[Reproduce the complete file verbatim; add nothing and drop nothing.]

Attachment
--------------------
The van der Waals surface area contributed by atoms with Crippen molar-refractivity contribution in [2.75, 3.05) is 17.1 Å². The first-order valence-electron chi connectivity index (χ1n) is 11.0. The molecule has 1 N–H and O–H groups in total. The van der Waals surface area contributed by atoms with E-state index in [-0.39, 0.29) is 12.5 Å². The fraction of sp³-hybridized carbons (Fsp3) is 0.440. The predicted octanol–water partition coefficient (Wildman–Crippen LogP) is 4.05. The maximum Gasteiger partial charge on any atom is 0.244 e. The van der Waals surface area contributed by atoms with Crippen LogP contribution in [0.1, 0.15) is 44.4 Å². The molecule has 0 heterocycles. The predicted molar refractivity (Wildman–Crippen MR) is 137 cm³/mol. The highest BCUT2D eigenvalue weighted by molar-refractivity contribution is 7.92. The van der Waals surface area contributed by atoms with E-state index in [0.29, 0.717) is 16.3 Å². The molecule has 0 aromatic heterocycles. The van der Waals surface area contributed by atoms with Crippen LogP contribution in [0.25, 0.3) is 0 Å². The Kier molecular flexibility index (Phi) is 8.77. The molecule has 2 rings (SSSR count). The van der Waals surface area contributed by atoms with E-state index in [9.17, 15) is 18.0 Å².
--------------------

The van der Waals surface area contributed by atoms with Crippen molar-refractivity contribution in [2.75, 3.05) is 17.1 Å². The first-order valence-electron chi connectivity index (χ1n) is 11.0. The molecule has 1 N–H and O–H groups in total. The van der Waals surface area contributed by atoms with E-state index in [-0.39, 0.29) is 12.5 Å². The fraction of sp³-hybridized carbons (Fsp3) is 0.440. The predicted octanol–water partition coefficient (Wildman–Crippen LogP) is 4.05. The maximum Gasteiger partial charge on any atom is 0.244 e. The van der Waals surface area contributed by atoms with Crippen LogP contribution in [0.1, 0.15) is 44.4 Å². The molecule has 0 heterocycles. The predicted molar refractivity (Wildman–Crippen MR) is 137 cm³/mol. The highest BCUT2D eigenvalue weighted by molar-refractivity contribution is 7.92. The van der Waals surface area contributed by atoms with E-state index in [0.29, 0.717) is 16.3 Å². The molecule has 0 aromatic heterocycles. The van der Waals surface area contributed by atoms with Crippen LogP contribution in [0.25, 0.3) is 0 Å². The Kier molecular flexibility index (Phi) is 8.77. The molecule has 2 rings (SSSR count). The van der Waals surface area contributed by atoms with E-state index in [9.17, 15) is 18.0 Å².